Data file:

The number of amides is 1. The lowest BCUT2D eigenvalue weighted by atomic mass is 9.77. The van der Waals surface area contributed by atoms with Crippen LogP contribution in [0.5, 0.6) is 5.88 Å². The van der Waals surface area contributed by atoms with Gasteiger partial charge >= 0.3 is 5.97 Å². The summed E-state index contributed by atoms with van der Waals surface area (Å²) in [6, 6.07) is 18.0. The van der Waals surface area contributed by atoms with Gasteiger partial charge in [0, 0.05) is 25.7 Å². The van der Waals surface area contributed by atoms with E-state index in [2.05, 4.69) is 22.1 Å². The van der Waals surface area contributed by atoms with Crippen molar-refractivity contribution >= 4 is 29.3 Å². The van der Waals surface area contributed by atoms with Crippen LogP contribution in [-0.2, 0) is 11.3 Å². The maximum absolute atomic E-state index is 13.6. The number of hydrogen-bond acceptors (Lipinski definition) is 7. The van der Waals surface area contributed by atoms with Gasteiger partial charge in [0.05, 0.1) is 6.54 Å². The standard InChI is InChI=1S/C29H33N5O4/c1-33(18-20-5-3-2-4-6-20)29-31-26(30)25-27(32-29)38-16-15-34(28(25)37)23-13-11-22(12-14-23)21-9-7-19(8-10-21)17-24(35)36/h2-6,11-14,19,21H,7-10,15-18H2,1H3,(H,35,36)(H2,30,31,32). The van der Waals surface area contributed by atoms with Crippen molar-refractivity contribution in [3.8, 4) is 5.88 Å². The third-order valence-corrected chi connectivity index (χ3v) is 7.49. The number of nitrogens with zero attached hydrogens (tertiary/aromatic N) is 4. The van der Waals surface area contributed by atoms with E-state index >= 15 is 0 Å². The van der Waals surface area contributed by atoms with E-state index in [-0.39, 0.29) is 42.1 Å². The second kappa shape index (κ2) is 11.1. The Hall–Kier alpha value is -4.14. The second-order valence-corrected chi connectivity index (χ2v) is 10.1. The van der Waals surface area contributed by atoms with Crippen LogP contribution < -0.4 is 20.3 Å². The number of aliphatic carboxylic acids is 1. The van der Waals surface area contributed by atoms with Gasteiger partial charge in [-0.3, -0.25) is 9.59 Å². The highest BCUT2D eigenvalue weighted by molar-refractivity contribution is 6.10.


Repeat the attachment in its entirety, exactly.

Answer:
The number of amides is 1. The lowest BCUT2D eigenvalue weighted by atomic mass is 9.77. The van der Waals surface area contributed by atoms with Crippen LogP contribution in [0.5, 0.6) is 5.88 Å². The van der Waals surface area contributed by atoms with Gasteiger partial charge >= 0.3 is 5.97 Å². The summed E-state index contributed by atoms with van der Waals surface area (Å²) in [6, 6.07) is 18.0. The van der Waals surface area contributed by atoms with Gasteiger partial charge in [0, 0.05) is 25.7 Å². The van der Waals surface area contributed by atoms with E-state index in [2.05, 4.69) is 22.1 Å². The van der Waals surface area contributed by atoms with Crippen molar-refractivity contribution >= 4 is 29.3 Å². The van der Waals surface area contributed by atoms with Crippen LogP contribution in [-0.2, 0) is 11.3 Å². The maximum absolute atomic E-state index is 13.6. The number of hydrogen-bond acceptors (Lipinski definition) is 7. The van der Waals surface area contributed by atoms with Gasteiger partial charge in [0.05, 0.1) is 6.54 Å². The standard InChI is InChI=1S/C29H33N5O4/c1-33(18-20-5-3-2-4-6-20)29-31-26(30)25-27(32-29)38-16-15-34(28(25)37)23-13-11-22(12-14-23)21-9-7-19(8-10-21)17-24(35)36/h2-6,11-14,19,21H,7-10,15-18H2,1H3,(H,35,36)(H2,30,31,32). The van der Waals surface area contributed by atoms with Crippen molar-refractivity contribution in [3.8, 4) is 5.88 Å². The third-order valence-corrected chi connectivity index (χ3v) is 7.49. The number of nitrogens with zero attached hydrogens (tertiary/aromatic N) is 4. The van der Waals surface area contributed by atoms with E-state index >= 15 is 0 Å². The van der Waals surface area contributed by atoms with E-state index in [-0.39, 0.29) is 42.1 Å². The second kappa shape index (κ2) is 11.1. The Hall–Kier alpha value is -4.14. The second-order valence-corrected chi connectivity index (χ2v) is 10.1. The van der Waals surface area contributed by atoms with Crippen LogP contribution < -0.4 is 20.3 Å². The number of aliphatic carboxylic acids is 1. The van der Waals surface area contributed by atoms with Gasteiger partial charge in [-0.3, -0.25) is 9.59 Å². The highest BCUT2D eigenvalue weighted by molar-refractivity contribution is 6.10.